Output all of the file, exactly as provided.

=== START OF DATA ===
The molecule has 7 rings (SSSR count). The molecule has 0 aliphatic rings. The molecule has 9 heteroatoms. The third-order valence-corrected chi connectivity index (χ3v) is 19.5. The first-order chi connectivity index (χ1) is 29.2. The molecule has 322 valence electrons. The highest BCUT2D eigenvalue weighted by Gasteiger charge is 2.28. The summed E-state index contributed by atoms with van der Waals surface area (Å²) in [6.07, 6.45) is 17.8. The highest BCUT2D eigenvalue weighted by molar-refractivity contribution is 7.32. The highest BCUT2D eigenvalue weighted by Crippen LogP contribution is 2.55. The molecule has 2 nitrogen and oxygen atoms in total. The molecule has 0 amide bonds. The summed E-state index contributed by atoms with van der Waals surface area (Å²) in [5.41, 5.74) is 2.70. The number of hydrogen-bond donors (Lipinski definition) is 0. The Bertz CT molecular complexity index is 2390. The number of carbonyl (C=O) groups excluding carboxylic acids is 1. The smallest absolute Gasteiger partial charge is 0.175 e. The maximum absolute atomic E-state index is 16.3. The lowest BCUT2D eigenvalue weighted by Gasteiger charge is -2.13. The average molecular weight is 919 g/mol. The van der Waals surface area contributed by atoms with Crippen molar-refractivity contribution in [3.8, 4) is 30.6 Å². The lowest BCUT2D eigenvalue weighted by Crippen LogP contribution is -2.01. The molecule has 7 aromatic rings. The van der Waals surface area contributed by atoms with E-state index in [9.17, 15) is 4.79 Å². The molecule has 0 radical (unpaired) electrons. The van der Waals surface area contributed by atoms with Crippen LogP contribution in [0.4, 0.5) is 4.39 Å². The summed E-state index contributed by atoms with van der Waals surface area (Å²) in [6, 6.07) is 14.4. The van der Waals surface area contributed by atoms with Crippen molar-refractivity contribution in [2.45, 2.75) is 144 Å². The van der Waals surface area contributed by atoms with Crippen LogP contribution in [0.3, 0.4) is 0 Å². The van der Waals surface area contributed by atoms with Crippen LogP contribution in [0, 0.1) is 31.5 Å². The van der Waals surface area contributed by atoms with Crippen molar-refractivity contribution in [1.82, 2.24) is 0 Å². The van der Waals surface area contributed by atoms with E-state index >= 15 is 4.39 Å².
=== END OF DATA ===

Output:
The molecule has 7 rings (SSSR count). The molecule has 0 aliphatic rings. The molecule has 9 heteroatoms. The third-order valence-corrected chi connectivity index (χ3v) is 19.5. The first-order chi connectivity index (χ1) is 29.2. The molecule has 322 valence electrons. The highest BCUT2D eigenvalue weighted by Gasteiger charge is 2.28. The summed E-state index contributed by atoms with van der Waals surface area (Å²) in [6.07, 6.45) is 17.8. The highest BCUT2D eigenvalue weighted by molar-refractivity contribution is 7.32. The highest BCUT2D eigenvalue weighted by Crippen LogP contribution is 2.55. The molecule has 2 nitrogen and oxygen atoms in total. The molecule has 0 amide bonds. The summed E-state index contributed by atoms with van der Waals surface area (Å²) in [5.41, 5.74) is 2.70. The number of hydrogen-bond donors (Lipinski definition) is 0. The Bertz CT molecular complexity index is 2390. The number of carbonyl (C=O) groups excluding carboxylic acids is 1. The smallest absolute Gasteiger partial charge is 0.175 e. The maximum absolute atomic E-state index is 16.3. The lowest BCUT2D eigenvalue weighted by Gasteiger charge is -2.13. The average molecular weight is 919 g/mol. The van der Waals surface area contributed by atoms with Crippen molar-refractivity contribution in [3.8, 4) is 30.6 Å². The lowest BCUT2D eigenvalue weighted by Crippen LogP contribution is -2.01. The molecule has 7 aromatic rings. The van der Waals surface area contributed by atoms with E-state index in [9.17, 15) is 4.79 Å². The molecule has 0 radical (unpaired) electrons. The van der Waals surface area contributed by atoms with Crippen LogP contribution in [0.4, 0.5) is 4.39 Å². The summed E-state index contributed by atoms with van der Waals surface area (Å²) in [6, 6.07) is 14.4. The van der Waals surface area contributed by atoms with Crippen molar-refractivity contribution in [2.45, 2.75) is 144 Å². The van der Waals surface area contributed by atoms with Crippen LogP contribution in [0.3, 0.4) is 0 Å². The van der Waals surface area contributed by atoms with Crippen LogP contribution in [0, 0.1) is 31.5 Å². The van der Waals surface area contributed by atoms with Crippen molar-refractivity contribution in [1.82, 2.24) is 0 Å². The van der Waals surface area contributed by atoms with E-state index >= 15 is 4.39 Å².